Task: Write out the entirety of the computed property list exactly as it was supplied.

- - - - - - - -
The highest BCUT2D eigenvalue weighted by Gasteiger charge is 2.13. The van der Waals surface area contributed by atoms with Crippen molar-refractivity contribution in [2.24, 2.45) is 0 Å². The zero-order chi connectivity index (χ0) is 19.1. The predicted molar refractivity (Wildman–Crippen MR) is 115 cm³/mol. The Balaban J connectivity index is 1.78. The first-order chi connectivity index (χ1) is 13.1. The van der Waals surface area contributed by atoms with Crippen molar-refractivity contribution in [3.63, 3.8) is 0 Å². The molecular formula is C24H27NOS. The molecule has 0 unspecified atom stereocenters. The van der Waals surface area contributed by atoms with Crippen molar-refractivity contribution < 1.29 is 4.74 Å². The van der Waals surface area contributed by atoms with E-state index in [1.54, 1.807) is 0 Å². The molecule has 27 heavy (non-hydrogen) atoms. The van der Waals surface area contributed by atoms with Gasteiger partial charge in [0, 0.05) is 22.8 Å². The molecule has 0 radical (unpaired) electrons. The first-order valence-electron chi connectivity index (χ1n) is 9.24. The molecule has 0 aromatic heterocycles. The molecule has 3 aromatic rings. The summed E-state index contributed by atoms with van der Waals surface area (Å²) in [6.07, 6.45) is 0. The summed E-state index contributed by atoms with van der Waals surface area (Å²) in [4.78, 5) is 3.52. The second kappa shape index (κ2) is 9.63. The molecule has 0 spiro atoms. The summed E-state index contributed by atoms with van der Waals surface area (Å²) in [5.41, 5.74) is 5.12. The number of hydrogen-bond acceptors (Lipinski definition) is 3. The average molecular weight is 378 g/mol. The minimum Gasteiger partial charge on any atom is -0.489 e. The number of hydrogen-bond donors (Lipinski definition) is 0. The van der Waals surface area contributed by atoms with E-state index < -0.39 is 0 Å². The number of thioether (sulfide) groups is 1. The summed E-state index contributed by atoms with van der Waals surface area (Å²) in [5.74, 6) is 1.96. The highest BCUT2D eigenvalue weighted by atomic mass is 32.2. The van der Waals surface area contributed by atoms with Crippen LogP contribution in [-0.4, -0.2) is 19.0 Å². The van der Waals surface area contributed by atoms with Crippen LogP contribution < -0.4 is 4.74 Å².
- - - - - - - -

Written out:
The highest BCUT2D eigenvalue weighted by Gasteiger charge is 2.13. The van der Waals surface area contributed by atoms with Crippen molar-refractivity contribution in [2.24, 2.45) is 0 Å². The zero-order chi connectivity index (χ0) is 19.1. The predicted molar refractivity (Wildman–Crippen MR) is 115 cm³/mol. The Balaban J connectivity index is 1.78. The first-order chi connectivity index (χ1) is 13.1. The van der Waals surface area contributed by atoms with Crippen molar-refractivity contribution in [3.63, 3.8) is 0 Å². The molecular formula is C24H27NOS. The molecule has 0 unspecified atom stereocenters. The van der Waals surface area contributed by atoms with Crippen molar-refractivity contribution < 1.29 is 4.74 Å². The van der Waals surface area contributed by atoms with E-state index in [1.54, 1.807) is 0 Å². The molecule has 27 heavy (non-hydrogen) atoms. The van der Waals surface area contributed by atoms with Gasteiger partial charge in [0, 0.05) is 22.8 Å². The molecule has 0 radical (unpaired) electrons. The first-order valence-electron chi connectivity index (χ1n) is 9.24. The molecule has 0 aromatic heterocycles. The molecule has 3 aromatic rings. The summed E-state index contributed by atoms with van der Waals surface area (Å²) in [6.07, 6.45) is 0. The summed E-state index contributed by atoms with van der Waals surface area (Å²) in [4.78, 5) is 3.52. The second kappa shape index (κ2) is 9.63. The molecule has 0 spiro atoms. The summed E-state index contributed by atoms with van der Waals surface area (Å²) in [5.41, 5.74) is 5.12. The number of hydrogen-bond acceptors (Lipinski definition) is 3. The average molecular weight is 378 g/mol. The minimum Gasteiger partial charge on any atom is -0.489 e. The number of hydrogen-bond donors (Lipinski definition) is 0. The van der Waals surface area contributed by atoms with E-state index < -0.39 is 0 Å². The number of thioether (sulfide) groups is 1. The summed E-state index contributed by atoms with van der Waals surface area (Å²) in [5.74, 6) is 1.96. The highest BCUT2D eigenvalue weighted by atomic mass is 32.2. The van der Waals surface area contributed by atoms with Crippen LogP contribution in [-0.4, -0.2) is 19.0 Å². The van der Waals surface area contributed by atoms with Crippen LogP contribution < -0.4 is 4.74 Å².